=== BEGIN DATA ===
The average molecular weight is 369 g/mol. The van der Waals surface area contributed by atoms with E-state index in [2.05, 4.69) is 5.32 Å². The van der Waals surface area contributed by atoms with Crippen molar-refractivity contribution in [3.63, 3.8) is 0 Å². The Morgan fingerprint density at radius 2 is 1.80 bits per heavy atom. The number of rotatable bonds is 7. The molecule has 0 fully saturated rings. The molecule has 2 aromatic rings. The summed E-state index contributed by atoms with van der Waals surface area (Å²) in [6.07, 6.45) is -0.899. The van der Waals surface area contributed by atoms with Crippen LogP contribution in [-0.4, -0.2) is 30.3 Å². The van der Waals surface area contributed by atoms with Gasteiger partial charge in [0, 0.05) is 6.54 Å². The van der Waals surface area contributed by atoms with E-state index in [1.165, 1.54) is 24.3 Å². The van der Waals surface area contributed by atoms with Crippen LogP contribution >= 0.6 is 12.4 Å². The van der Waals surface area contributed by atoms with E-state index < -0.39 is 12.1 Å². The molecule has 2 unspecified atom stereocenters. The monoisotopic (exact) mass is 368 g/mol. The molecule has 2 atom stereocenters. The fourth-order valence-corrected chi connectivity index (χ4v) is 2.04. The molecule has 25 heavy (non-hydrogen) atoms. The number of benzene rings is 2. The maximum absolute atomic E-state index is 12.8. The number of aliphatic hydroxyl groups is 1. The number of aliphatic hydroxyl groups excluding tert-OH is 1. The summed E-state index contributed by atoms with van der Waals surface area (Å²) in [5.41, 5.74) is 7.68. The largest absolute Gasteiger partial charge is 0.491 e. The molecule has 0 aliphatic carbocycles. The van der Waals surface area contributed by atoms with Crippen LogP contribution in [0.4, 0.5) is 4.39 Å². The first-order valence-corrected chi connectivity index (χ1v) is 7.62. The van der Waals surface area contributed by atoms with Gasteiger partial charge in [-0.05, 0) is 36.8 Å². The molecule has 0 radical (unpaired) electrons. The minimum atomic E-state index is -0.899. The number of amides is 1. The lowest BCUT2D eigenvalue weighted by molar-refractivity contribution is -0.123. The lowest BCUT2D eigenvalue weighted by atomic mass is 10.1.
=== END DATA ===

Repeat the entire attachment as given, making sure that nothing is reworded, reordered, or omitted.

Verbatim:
The average molecular weight is 369 g/mol. The van der Waals surface area contributed by atoms with E-state index in [2.05, 4.69) is 5.32 Å². The van der Waals surface area contributed by atoms with Crippen molar-refractivity contribution in [3.63, 3.8) is 0 Å². The Morgan fingerprint density at radius 2 is 1.80 bits per heavy atom. The number of rotatable bonds is 7. The molecule has 0 fully saturated rings. The molecule has 2 aromatic rings. The summed E-state index contributed by atoms with van der Waals surface area (Å²) in [6.07, 6.45) is -0.899. The van der Waals surface area contributed by atoms with Crippen LogP contribution in [-0.4, -0.2) is 30.3 Å². The van der Waals surface area contributed by atoms with Gasteiger partial charge in [0, 0.05) is 6.54 Å². The van der Waals surface area contributed by atoms with E-state index in [1.165, 1.54) is 24.3 Å². The van der Waals surface area contributed by atoms with Crippen LogP contribution >= 0.6 is 12.4 Å². The van der Waals surface area contributed by atoms with E-state index < -0.39 is 12.1 Å². The molecule has 2 unspecified atom stereocenters. The monoisotopic (exact) mass is 368 g/mol. The molecule has 2 atom stereocenters. The fourth-order valence-corrected chi connectivity index (χ4v) is 2.04. The molecule has 25 heavy (non-hydrogen) atoms. The number of benzene rings is 2. The maximum absolute atomic E-state index is 12.8. The number of aliphatic hydroxyl groups is 1. The number of aliphatic hydroxyl groups excluding tert-OH is 1. The summed E-state index contributed by atoms with van der Waals surface area (Å²) in [5.41, 5.74) is 7.68. The largest absolute Gasteiger partial charge is 0.491 e. The molecule has 0 aliphatic carbocycles. The van der Waals surface area contributed by atoms with Crippen LogP contribution in [0.4, 0.5) is 4.39 Å². The first-order valence-corrected chi connectivity index (χ1v) is 7.62. The van der Waals surface area contributed by atoms with Gasteiger partial charge in [-0.05, 0) is 36.8 Å². The molecule has 0 radical (unpaired) electrons. The minimum atomic E-state index is -0.899. The number of amides is 1. The lowest BCUT2D eigenvalue weighted by molar-refractivity contribution is -0.123. The lowest BCUT2D eigenvalue weighted by atomic mass is 10.1.